Getting the Public-Art Treatment
Ampco Grafix takes on graphics for garbage trucks for the City of Port Moody in British Columbia.
Port Moody, aka the “City of the Arts,” is known for its beautiful scenery, lighting, and low rent, making it the perfect destination for artists in British Columbia, Canada. In keeping with its artistic reputation, the city developed the StreetArts program, which strives to integrate public art into everyday life. From whimsical garbage cans to hand-painted street banners, Port Moody beautifies even the most common objects.
Its largest StreetArt endeavor yet: public fleet vehicle wraps. To date, five city trucks have received the public art treatment, including the playground works truck, the horticultural truck, the cultural services van, and two of the city’s four automated garbage trucks. To wrap the two garbage trucks, Port Moody called for help from local artists as well as from Canadian print provider Ampco Grafix.
“The city was our existing client. We have been handling their municipal vehicles such as fire and rescue and operation vehicles for some time,” says Ben Konkin, Ampco account executive. “When Port Moody started an annual contest for local artists where two winning designs would be mounted to the sides of city garbage trucks, we were excited to take on the challenge.”
StreetArt used a desktop scanner to capture the winning images, then delivered the files to Ampco, which turned to Adobe Photoshop for manipulating the designs and adjusting for size. A soft proof scaled to 10 percent of the final size was then sent as a PDF for Port Moody officials’ approval.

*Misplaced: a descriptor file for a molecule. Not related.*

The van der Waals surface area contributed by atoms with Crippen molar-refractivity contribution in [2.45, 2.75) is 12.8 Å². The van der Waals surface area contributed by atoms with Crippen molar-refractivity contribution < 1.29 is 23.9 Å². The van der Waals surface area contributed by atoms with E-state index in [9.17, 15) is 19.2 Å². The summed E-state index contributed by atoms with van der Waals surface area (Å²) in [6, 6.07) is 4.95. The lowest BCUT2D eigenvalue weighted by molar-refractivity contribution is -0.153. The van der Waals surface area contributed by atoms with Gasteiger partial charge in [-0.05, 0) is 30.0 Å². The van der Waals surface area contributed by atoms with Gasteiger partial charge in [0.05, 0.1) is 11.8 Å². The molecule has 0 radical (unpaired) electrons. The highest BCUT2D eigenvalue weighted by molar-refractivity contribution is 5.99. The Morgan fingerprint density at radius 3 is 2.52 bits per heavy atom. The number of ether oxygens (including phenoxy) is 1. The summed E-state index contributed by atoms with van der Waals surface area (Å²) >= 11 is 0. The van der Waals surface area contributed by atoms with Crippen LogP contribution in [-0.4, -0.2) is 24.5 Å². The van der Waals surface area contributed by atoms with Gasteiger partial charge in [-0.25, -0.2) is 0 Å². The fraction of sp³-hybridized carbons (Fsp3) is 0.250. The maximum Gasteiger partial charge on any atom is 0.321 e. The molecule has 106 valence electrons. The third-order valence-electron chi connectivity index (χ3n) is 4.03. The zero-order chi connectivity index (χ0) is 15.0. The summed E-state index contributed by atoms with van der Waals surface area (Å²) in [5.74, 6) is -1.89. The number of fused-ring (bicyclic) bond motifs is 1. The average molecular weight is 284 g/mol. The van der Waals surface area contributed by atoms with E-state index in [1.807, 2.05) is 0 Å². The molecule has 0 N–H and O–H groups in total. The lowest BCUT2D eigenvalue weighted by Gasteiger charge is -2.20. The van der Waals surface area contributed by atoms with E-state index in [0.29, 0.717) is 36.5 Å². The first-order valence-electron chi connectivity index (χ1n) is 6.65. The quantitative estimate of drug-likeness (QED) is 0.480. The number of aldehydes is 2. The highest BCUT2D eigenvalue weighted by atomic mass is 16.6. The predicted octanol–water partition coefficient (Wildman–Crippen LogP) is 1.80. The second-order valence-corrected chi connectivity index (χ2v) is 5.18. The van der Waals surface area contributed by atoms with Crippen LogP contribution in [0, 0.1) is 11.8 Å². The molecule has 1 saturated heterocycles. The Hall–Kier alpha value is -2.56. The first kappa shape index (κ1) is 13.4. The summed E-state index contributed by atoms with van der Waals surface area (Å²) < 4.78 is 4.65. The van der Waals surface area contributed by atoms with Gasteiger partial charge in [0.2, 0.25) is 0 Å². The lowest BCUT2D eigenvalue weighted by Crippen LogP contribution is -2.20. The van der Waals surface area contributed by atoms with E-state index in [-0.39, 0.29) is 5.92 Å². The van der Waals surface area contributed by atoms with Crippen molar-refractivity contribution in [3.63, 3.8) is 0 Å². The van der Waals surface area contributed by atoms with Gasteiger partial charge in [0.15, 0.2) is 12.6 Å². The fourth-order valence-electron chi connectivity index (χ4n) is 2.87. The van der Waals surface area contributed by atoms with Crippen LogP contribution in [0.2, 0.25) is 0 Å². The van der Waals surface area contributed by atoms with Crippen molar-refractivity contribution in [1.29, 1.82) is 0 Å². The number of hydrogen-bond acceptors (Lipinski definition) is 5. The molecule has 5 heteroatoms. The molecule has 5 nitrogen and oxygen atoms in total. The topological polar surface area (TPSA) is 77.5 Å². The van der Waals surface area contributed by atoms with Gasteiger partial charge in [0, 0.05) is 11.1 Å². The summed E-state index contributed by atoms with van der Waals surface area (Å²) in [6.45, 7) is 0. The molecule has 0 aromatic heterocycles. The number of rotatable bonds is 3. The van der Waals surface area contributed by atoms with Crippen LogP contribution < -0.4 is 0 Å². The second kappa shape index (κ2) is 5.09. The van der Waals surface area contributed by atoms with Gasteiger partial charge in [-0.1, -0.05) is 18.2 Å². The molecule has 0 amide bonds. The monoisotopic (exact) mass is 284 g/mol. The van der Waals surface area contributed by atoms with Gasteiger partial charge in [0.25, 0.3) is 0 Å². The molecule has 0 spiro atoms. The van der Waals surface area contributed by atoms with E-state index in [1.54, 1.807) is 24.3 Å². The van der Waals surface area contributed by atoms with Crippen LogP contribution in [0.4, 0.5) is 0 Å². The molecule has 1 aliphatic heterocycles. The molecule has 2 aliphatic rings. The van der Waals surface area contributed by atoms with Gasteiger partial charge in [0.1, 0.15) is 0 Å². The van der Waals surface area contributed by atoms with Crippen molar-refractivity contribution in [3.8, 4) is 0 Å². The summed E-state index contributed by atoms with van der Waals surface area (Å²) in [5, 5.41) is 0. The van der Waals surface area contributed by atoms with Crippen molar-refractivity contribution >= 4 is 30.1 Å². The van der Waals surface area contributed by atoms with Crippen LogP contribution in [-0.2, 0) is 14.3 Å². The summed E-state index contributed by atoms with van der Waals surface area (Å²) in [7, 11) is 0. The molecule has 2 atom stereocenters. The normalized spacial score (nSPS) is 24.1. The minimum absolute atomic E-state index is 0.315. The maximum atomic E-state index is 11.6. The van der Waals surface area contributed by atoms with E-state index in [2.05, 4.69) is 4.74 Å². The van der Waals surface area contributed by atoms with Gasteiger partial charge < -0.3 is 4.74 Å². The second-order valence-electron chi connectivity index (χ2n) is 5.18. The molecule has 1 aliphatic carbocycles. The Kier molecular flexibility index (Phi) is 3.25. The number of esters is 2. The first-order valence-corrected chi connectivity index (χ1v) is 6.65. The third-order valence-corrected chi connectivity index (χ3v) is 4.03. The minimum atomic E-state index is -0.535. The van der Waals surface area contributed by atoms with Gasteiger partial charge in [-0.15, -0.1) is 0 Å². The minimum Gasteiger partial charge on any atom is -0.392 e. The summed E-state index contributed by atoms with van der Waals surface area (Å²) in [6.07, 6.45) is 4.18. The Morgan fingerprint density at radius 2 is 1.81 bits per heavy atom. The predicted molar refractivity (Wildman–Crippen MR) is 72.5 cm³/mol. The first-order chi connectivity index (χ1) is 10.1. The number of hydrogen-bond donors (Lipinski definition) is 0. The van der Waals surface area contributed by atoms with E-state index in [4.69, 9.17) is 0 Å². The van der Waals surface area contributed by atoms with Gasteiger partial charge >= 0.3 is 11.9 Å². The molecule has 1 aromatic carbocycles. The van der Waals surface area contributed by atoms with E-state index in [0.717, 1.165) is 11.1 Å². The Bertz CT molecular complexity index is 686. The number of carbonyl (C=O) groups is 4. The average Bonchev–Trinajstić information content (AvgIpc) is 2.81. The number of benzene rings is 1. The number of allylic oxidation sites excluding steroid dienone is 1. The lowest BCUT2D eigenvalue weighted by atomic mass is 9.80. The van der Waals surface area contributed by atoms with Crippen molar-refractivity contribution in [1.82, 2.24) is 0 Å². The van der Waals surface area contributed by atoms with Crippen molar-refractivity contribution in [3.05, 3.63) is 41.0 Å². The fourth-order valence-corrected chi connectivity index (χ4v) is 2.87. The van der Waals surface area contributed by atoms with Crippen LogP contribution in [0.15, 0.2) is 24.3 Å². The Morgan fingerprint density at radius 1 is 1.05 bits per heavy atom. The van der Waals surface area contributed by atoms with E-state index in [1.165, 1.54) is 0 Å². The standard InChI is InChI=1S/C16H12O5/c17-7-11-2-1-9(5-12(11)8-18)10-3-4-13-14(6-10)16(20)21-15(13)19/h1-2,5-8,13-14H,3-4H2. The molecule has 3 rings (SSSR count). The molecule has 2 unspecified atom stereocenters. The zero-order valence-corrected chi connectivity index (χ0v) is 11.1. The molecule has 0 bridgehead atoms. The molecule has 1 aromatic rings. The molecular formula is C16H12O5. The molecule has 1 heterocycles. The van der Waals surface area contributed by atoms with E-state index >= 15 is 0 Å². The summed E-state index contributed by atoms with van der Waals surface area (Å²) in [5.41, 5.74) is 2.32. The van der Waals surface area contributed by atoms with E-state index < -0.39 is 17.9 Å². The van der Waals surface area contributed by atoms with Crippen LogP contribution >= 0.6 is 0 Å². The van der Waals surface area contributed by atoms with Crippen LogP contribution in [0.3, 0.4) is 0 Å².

The final graphics were output with Ampco’s EFI Vutek GS2000 UV printer and 3M flexible UV inks, onto 3M Controltac 180 CV3-10 matte cast vinyl. Printing the wraps proved no challenge for the Ampco team, and it took just over 2.5 hours to complete the output. Finishing was equally stress free, using a GBC Orca III laminator with 3M 8519 laminate; total time was only 20 minutes. Ampco hand-cut the graphics, then proceeded to install.
One of the installers’ biggest challenges for this particular job, says Konkin, was the garbage stench. But an even bigger challenge was the tight time frame. “The winners of the contest were publicly unveiled by the mayor of Port Moody shortly after the judges made their selection. So, we had to install the wraps on the two trucks and have them back to the city for the ceremony on the same day,” says Konkin. In total, Ampco printed and installed 333 square feet of graphics just in time for the public unveiling.
The other two Port Moody garbage trucks were being completed as this article was being readied for press.